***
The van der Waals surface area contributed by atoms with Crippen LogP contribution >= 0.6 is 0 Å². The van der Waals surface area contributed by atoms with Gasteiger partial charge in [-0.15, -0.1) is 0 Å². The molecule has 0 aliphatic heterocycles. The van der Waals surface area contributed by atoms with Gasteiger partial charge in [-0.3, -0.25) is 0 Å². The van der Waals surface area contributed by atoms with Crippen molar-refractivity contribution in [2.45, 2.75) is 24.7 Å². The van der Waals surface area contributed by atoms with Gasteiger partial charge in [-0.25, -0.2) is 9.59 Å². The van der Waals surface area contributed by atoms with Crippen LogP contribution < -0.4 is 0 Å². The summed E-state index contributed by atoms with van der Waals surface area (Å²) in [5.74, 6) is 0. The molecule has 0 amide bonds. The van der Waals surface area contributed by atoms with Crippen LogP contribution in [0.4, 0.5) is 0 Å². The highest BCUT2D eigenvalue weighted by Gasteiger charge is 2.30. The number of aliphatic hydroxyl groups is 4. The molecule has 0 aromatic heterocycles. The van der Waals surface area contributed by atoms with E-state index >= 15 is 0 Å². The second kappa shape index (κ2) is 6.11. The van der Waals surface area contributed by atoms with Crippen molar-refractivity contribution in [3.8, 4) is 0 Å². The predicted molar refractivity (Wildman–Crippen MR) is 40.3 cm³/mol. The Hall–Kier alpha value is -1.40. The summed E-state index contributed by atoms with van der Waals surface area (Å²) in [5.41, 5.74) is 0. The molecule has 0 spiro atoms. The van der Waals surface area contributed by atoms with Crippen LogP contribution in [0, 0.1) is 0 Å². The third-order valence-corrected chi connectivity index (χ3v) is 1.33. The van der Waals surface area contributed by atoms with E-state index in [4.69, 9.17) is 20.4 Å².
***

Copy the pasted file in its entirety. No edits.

The van der Waals surface area contributed by atoms with Crippen LogP contribution >= 0.6 is 0 Å². The van der Waals surface area contributed by atoms with Gasteiger partial charge in [-0.15, -0.1) is 0 Å². The molecule has 0 aliphatic heterocycles. The van der Waals surface area contributed by atoms with Gasteiger partial charge in [-0.3, -0.25) is 0 Å². The van der Waals surface area contributed by atoms with Crippen molar-refractivity contribution in [2.45, 2.75) is 24.7 Å². The van der Waals surface area contributed by atoms with Gasteiger partial charge in [-0.25, -0.2) is 9.59 Å². The van der Waals surface area contributed by atoms with Crippen LogP contribution < -0.4 is 0 Å². The summed E-state index contributed by atoms with van der Waals surface area (Å²) in [5.74, 6) is 0. The molecule has 0 amide bonds. The van der Waals surface area contributed by atoms with Crippen LogP contribution in [0.4, 0.5) is 0 Å². The highest BCUT2D eigenvalue weighted by Gasteiger charge is 2.30. The number of aliphatic hydroxyl groups is 4. The molecule has 0 aromatic heterocycles. The van der Waals surface area contributed by atoms with E-state index >= 15 is 0 Å². The second kappa shape index (κ2) is 6.11. The van der Waals surface area contributed by atoms with Crippen molar-refractivity contribution in [3.8, 4) is 0 Å². The predicted molar refractivity (Wildman–Crippen MR) is 40.3 cm³/mol. The Hall–Kier alpha value is -1.40. The summed E-state index contributed by atoms with van der Waals surface area (Å²) in [5.41, 5.74) is 0. The molecule has 0 spiro atoms. The van der Waals surface area contributed by atoms with Crippen LogP contribution in [0, 0.1) is 0 Å². The third-order valence-corrected chi connectivity index (χ3v) is 1.33. The van der Waals surface area contributed by atoms with E-state index in [4.69, 9.17) is 20.4 Å².